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I-91 Viaduct Deck Demolition To Begin


A new phase of a major highway construction project in western Massachusetts is scheduled to begin this week, one that could result in more delays for motorists and more noise for people who live and work near the project. 

MassDOT announced the contractor on the project to reconstruct the elevated portion of Interstate 91 in downtown Springfield will begin demolishing the reinforced concrete bridge deck of the highway. The work, scheduled to begin Wednesday, will take place on the inner northbound lane of the I-91 viaduct.

The contractor will work both a day shift from 7 a.m. to 5 p.m. and a 4 p.m. to midnight shift Monday-Friday.  The contractor is planning to use several noise mitigation techniques, according to MassDOT.

Curtains have been installed in certain areas to muffle the noise.  Construction vehicles have been retrofitted with self-adjusting back-up alarms that limit the sound to a set volume above the background noise.

Work to rebuild the entire 2.5 mile elevated portion of the highway through Springfield began in earnest two months ago with travel lane reductions and ramp closures. The first workday after the changes resulted in serious traffic jams. Delays have eased since as motorists have adjusted travel times and found alternate routes.

In announcing the start of the deck demolition work, MassDOT again urged drivers to avoid the construction zone and seek alternate routes.

The relatively snowless winter in western Massachusetts has apparently helped keep the project on, or slightly ahead, of schedule. Massachusetts Transportation Secretary Stephanie Pollack, during a visit to Springfield last week, said there is optimism the project will finish by late 2017.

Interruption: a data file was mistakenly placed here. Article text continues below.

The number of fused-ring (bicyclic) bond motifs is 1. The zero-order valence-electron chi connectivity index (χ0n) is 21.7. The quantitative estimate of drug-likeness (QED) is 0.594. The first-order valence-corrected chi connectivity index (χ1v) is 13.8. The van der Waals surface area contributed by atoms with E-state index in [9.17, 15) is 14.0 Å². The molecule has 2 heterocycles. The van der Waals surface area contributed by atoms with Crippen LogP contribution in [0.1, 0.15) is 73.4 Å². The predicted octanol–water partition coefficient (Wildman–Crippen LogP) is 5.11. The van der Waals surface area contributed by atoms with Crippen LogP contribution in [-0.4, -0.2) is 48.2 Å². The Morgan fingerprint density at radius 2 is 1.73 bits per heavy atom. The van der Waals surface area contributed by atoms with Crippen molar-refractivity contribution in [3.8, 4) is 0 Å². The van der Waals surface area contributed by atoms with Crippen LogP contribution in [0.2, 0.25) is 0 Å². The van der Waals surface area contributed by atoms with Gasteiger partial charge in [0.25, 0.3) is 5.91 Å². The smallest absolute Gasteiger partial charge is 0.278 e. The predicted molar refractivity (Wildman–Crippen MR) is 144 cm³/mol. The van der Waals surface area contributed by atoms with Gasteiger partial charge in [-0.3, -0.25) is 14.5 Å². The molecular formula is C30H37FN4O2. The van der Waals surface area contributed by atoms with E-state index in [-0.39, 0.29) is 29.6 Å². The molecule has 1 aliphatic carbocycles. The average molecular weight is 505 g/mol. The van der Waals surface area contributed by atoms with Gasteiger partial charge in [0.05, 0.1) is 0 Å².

" My understanding is that project is actually running a bit ahead of schedule," Pollack told reporters.

Early completion financial incentives were written into the $185 million contract for the highway project, according to Tim Brennan, executive director of the Pioneer Valley Planning Commission.

"The contractor gets $50,000 per day to a maximum of $8 million-$9 million if they can beat the agreed upon termination date," said Brennan.

The contractor would face financial penalties if all the highway ramps and lanes are not open to traffic by August 6, 2018.

I-91 carries 75,000 vehicles a day through downtown Springfield. 

" I've said it before, I-91 is the really the spinal cord of the ( Pioneer) Valley, you've got to have it in service," said Brennan.

The elevated highway was built in the 1960s, and it had deteriorated badly by the time the project to refurbish it was announced in 2013. MassDOT said $2.5 million was being spent annually on emergency repairs.

 Parking spaces, located beneath the bridge decks, had to be closed from time-to-time because of falling chunks of concrete.

Paul Tuthill is WAMC’s Pioneer Valley Bureau Chief. He’s been covering news, everything from politics and government corruption to natural disasters and the arts, in western Massachusetts since 2007. Before joining WAMC, Paul was a reporter and anchor at WRKO in Boston. He was news director for more than a decade at WTAG in Worcester. Paul has won more than two dozen Associated Press Broadcast Awards. He won an Edward R. Murrow award for reporting on veterans’ healthcare for WAMC in 2011. Born and raised in western New York, Paul did his first radio reporting while he was a student at the University of Rochester.
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